3 Comments

  1. Interesting article. You seem to have given much thought to the re-branding from this perspective however you failed to address as to why this ‘phenomenon’ is taking place. It can’t be mainly due to this. Why do the youth feel the need to magnify the superficial elements of Islam when the religion views it as condescending and completely contrary to its belief and way of life. Is it just a shallow attempt of trying to hold onto some parts of their identity whilst disregarding everything else in order eradicate stereotypes to shape themselves into a society that perhaps they may never truly mould into? What springs to mind when describing this behaviour that they are children of different nations, different backgrounds, different culture who have found themselves in a position where they are trying to make sense and are fusing together the same end of a magnet and as a result you get such outcomes…… Just a thought, but I do like your way for thinking. Good read

  2. As salaam alaikum, I thank you for your thoughts and for the wonderfully written article. Personally, I disagree with your overall perspective that the globalization of Islam means the selling out of our core values. What is happening is the journey of Islam from a cultural cloak into its full and transparent being which is about the fulfillment of its principles applied in daily life. Daily life of the 21st Century, in every nation on earth. The traditions of which you speak are yes, tradition, and those traditions were formed in the time and place that Islam was revealed. But in truth, all humans, all creatures, all existants are Muslims, submitting to the will of the Creator by the very means of their existence. To fault the individuals for adapting to the time and culture of their home goes against the basic essence of Islam, and the Prophet, peace and blessings be upon him, knew that to seek knowledge, even unto the end of China, would necessarily require a tailoring of the external shell, or the costume of Islam. The Indonesian sisters wear bright hijabs and niqabs, the Indian muslims as well, the African muslimahs wear bright colors, and yet you speak of the commodification being only a western trait. What I fear for you, dear sister, is that you are closed to the opening of Islam for all people because of the roots of its tradition. If we are to only stay with the roots, we will never see the beautiful tree and branches and leaves and fruit it has to offer. The Quran was revealed as a guide for all time, that means it must be interpreted to fit in the time, and the separation of culture from faith can only mean one thing: the message is strong and being heard and accepted by many, and that is a blessing! However, of you do want to talk about an inappropriate commercializations of the faith, why not speak about the Kaaba and the circus the Haaj has become, all for money. There is blatant fault and divergence from the purpose there, and much to write about from many angles.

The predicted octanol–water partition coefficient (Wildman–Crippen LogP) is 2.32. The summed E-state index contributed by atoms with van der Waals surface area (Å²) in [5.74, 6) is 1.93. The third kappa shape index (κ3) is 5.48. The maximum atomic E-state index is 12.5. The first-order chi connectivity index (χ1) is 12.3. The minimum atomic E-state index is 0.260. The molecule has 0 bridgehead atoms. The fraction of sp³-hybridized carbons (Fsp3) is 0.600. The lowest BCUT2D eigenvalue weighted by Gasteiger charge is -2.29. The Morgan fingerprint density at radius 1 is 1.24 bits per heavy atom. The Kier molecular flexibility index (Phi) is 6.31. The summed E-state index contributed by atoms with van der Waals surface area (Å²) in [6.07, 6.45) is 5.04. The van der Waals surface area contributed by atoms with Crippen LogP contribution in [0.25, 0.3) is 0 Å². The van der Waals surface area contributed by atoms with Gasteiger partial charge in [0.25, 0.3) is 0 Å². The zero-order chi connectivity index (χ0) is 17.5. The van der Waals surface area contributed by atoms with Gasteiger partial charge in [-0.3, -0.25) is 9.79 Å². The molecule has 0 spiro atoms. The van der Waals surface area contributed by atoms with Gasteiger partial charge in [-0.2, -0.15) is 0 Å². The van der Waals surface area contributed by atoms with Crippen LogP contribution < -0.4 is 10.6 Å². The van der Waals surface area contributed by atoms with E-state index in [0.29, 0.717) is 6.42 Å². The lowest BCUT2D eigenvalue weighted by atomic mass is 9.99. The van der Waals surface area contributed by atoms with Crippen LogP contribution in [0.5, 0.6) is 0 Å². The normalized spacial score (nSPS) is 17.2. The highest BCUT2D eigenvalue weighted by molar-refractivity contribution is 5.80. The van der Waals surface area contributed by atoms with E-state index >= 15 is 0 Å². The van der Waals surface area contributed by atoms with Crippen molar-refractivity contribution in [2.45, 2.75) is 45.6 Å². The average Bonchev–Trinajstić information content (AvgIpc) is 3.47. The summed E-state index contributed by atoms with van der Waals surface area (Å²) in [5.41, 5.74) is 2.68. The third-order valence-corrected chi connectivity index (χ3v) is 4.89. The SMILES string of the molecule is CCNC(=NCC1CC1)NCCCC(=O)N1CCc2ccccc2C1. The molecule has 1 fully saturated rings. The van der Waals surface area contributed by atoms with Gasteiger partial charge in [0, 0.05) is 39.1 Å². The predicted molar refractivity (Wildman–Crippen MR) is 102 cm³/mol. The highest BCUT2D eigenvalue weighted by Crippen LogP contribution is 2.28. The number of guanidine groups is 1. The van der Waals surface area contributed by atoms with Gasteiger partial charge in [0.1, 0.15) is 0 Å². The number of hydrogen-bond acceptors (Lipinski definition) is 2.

Peace, dear sister, many blessings to you.

  3. It’s not Islam as brand, before this visible commercialisation of Halal products and sharia complient items, Muslims where wick obliged to manage they’re day to day life in very hard conditions
    New generations of Muslims arises and have better life conditions witch increased their concerns
    Now they are not any more passive consumers
    They have conscience
    Faith also is higher
    And they use the existing communication modes:
    Marketing, adds social Medias and all up to date methods

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